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The Real Legal Changes Brought About By #MeToo: The Broadsheet

Happy Friday, Broadsheet readers! A top woman at JPMorgan kept Jeffrey Epstein as a client, Hillary Clinton weighs in—indirectly—on impeachment, and we get a look at the lasting legal changes wrought by #MeToo. Have a wonderful weekend. 


– 15 going on 50. While we’ve grown accustomed to seeing dramatic headlines about the downfall of powerful men whose misbehavior has finally been brought to light (read on for the latest examples), some of the #MeToo movement’s most important accomplishments will never make the front page.

Case in point: A new study from the National Women’s Law Center finds that 15 states have passed new laws protecting employees from sexual harassment and gender discrimination since the movement burst into the public consciousness in 2017, Vice reports.

Delaware, New York, Vermont, Illinois, and Maryland have all expanded protections to include more types of workers (think contractors, interns, consultants). A host of states have limited or outright banned companies from requiring that employees sign NDAs and forced arbitration agreements. New York, Oregon, Maryland, and Connecticut have extended the statute of limitations to give employees a greater opportunity to hold companies accountable. And that’s not all; read the full NWLC report for more examples.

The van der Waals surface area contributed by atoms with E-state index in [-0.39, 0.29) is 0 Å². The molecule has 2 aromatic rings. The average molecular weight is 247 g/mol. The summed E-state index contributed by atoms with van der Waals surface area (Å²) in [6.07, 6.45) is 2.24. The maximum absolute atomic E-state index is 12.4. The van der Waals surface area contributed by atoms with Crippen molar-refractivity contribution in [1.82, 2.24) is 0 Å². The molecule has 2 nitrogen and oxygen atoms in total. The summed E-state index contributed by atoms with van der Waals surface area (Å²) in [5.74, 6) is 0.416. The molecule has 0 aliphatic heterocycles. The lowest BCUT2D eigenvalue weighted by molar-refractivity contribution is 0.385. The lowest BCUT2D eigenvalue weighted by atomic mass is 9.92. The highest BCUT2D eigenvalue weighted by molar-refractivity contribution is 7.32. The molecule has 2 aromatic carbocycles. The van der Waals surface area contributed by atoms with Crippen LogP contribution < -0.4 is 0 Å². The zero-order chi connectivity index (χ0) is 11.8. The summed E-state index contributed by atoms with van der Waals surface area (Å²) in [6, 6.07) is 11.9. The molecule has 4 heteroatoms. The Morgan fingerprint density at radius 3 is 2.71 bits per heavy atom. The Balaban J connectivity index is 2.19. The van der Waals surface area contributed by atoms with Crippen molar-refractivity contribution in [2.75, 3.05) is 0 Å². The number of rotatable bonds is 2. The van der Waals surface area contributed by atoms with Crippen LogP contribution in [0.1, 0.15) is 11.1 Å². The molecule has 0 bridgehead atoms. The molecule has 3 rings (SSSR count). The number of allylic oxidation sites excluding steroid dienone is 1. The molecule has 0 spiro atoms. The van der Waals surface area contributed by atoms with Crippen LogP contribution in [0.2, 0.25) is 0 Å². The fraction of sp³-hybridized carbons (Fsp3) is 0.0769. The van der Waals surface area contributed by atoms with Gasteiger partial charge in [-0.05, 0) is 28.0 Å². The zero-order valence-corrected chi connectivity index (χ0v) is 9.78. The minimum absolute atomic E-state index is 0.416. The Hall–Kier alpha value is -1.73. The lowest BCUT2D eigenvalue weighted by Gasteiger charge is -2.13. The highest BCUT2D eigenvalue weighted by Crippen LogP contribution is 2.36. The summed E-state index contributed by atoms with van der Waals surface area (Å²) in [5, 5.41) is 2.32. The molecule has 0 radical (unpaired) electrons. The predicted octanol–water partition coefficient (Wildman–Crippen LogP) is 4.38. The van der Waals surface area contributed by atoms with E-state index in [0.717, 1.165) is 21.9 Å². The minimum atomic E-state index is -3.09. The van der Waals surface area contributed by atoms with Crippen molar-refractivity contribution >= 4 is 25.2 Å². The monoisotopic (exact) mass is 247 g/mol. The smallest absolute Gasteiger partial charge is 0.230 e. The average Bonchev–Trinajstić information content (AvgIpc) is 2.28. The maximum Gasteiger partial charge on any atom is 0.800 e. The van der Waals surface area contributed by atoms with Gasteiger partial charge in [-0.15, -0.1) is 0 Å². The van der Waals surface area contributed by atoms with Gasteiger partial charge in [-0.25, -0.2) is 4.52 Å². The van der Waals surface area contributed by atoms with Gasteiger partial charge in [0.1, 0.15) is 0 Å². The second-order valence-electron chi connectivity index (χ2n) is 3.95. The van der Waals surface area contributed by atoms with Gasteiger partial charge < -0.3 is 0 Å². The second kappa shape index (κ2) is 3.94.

The NWLC has been actively involved in working with various activists and lawmakers to get the changes made—though the organization doesn’t appear to be resting on its laurels. The report’s title includes the slogan #20By2020, a sign of its continuing ambition. That sounds like a good next step, certainly, but let’s hope that number ultimately rises all the way to 50.

Kristen Bellstrom


– Wrong compliance call. A decade ago, compliance officers suggested that JPMorgan cut Jeffrey Epstein as a client because of the “legal and reputational” risks his business posed to the firm. Mary Erdoes, CEO of the bank’s Asset & Wealth Management wing, reportedly intervened, and Epstein remained a client until 2013. New York Times

– The other ‘what happened.’ What happened to Aung San Suu Kyi? The state counsellor of Myanmar and one-time human rights icon fell from grace as her government oversaw the ethnic cleansing of the Rohingya. Former Obama administration deputy national security adviser Ben Rhodes examines how it all unfolded. The Atlantic

– Impeachment interview. Hillary Clinton shared her thoughts on impeachment in an under-the-radar interview last month for the Richard Nixon Presidential Library and Museum. Reflecting on her time as a young staffer for the House committee that voted to remove Nixon—and, of course, her husband’s impeachment—Clinton offered advice relevant to calls to impeach President Trump. “Restrain yourself from grandstanding and holding news conferences and playing to your base,” she said. “Do not pursue it for trivial partisan political purposes.” Politico